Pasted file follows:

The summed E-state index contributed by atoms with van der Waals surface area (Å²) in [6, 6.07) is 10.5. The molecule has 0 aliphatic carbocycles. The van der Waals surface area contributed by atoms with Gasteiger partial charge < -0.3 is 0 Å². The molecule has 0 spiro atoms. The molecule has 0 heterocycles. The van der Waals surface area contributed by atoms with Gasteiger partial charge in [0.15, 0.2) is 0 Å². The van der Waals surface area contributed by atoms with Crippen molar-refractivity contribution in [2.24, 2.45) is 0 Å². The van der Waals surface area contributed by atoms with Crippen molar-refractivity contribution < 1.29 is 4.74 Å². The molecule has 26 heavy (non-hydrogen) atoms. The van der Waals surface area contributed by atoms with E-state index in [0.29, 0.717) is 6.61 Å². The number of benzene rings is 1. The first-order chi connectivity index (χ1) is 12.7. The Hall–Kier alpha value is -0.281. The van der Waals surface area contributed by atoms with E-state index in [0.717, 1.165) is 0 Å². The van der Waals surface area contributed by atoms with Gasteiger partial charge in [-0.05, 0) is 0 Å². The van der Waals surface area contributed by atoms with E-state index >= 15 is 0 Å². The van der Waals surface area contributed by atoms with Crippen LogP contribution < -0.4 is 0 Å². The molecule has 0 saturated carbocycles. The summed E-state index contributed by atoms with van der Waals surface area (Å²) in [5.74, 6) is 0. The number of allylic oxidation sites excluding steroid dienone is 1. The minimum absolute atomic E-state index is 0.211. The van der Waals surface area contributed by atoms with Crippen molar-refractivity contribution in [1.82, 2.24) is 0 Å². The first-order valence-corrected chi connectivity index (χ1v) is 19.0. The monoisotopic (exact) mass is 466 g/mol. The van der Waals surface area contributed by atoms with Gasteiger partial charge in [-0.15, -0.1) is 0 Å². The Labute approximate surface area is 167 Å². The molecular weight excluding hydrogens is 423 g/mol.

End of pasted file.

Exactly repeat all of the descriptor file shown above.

The summed E-state index contributed by atoms with van der Waals surface area (Å²) in [6, 6.07) is 10.5. The molecule has 0 aliphatic carbocycles. The van der Waals surface area contributed by atoms with Gasteiger partial charge < -0.3 is 0 Å². The molecule has 0 spiro atoms. The molecule has 0 heterocycles. The van der Waals surface area contributed by atoms with Gasteiger partial charge in [0.15, 0.2) is 0 Å². The van der Waals surface area contributed by atoms with Crippen molar-refractivity contribution in [2.24, 2.45) is 0 Å². The van der Waals surface area contributed by atoms with Crippen molar-refractivity contribution < 1.29 is 4.74 Å². The molecule has 26 heavy (non-hydrogen) atoms. The van der Waals surface area contributed by atoms with E-state index in [0.29, 0.717) is 6.61 Å². The number of benzene rings is 1. The first-order chi connectivity index (χ1) is 12.7. The Hall–Kier alpha value is -0.281. The van der Waals surface area contributed by atoms with E-state index in [0.717, 1.165) is 0 Å². The van der Waals surface area contributed by atoms with Gasteiger partial charge in [-0.05, 0) is 0 Å². The van der Waals surface area contributed by atoms with E-state index >= 15 is 0 Å². The van der Waals surface area contributed by atoms with Crippen LogP contribution < -0.4 is 0 Å². The molecule has 0 saturated carbocycles. The summed E-state index contributed by atoms with van der Waals surface area (Å²) in [5.74, 6) is 0. The number of allylic oxidation sites excluding steroid dienone is 1. The minimum absolute atomic E-state index is 0.211. The van der Waals surface area contributed by atoms with Crippen molar-refractivity contribution in [1.82, 2.24) is 0 Å². The first-order valence-corrected chi connectivity index (χ1v) is 19.0. The monoisotopic (exact) mass is 466 g/mol. The van der Waals surface area contributed by atoms with Gasteiger partial charge in [-0.15, -0.1) is 0 Å². The Labute approximate surface area is 167 Å². The molecular weight excluding hydrogens is 423 g/mol.